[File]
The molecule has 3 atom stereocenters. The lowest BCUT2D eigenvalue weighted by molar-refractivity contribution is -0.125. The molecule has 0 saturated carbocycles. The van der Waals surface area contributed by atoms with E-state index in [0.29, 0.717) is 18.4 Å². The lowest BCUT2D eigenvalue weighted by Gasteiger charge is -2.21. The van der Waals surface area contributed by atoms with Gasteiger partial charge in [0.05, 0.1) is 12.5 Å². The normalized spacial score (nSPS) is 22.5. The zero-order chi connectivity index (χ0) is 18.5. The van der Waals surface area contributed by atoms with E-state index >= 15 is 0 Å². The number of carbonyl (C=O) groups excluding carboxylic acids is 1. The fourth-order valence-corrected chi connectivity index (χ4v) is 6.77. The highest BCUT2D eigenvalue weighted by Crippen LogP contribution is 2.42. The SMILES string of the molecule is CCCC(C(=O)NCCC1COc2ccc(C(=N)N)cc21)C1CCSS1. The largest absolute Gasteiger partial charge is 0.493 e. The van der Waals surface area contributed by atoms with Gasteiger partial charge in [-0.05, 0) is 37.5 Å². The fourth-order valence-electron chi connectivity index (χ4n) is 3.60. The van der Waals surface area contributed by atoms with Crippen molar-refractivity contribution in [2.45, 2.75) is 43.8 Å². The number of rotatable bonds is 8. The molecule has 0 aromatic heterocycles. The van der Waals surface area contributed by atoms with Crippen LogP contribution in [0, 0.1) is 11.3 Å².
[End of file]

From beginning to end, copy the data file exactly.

The molecule has 3 atom stereocenters. The lowest BCUT2D eigenvalue weighted by molar-refractivity contribution is -0.125. The molecule has 0 saturated carbocycles. The van der Waals surface area contributed by atoms with E-state index in [0.29, 0.717) is 18.4 Å². The lowest BCUT2D eigenvalue weighted by Gasteiger charge is -2.21. The van der Waals surface area contributed by atoms with Gasteiger partial charge in [0.05, 0.1) is 12.5 Å². The normalized spacial score (nSPS) is 22.5. The zero-order chi connectivity index (χ0) is 18.5. The van der Waals surface area contributed by atoms with E-state index >= 15 is 0 Å². The number of carbonyl (C=O) groups excluding carboxylic acids is 1. The fourth-order valence-corrected chi connectivity index (χ4v) is 6.77. The highest BCUT2D eigenvalue weighted by Crippen LogP contribution is 2.42. The SMILES string of the molecule is CCCC(C(=O)NCCC1COc2ccc(C(=N)N)cc21)C1CCSS1. The largest absolute Gasteiger partial charge is 0.493 e. The van der Waals surface area contributed by atoms with Gasteiger partial charge in [-0.05, 0) is 37.5 Å². The fourth-order valence-electron chi connectivity index (χ4n) is 3.60. The van der Waals surface area contributed by atoms with Crippen molar-refractivity contribution in [2.45, 2.75) is 43.8 Å². The number of rotatable bonds is 8. The molecule has 0 aromatic heterocycles. The van der Waals surface area contributed by atoms with Crippen LogP contribution in [0, 0.1) is 11.3 Å².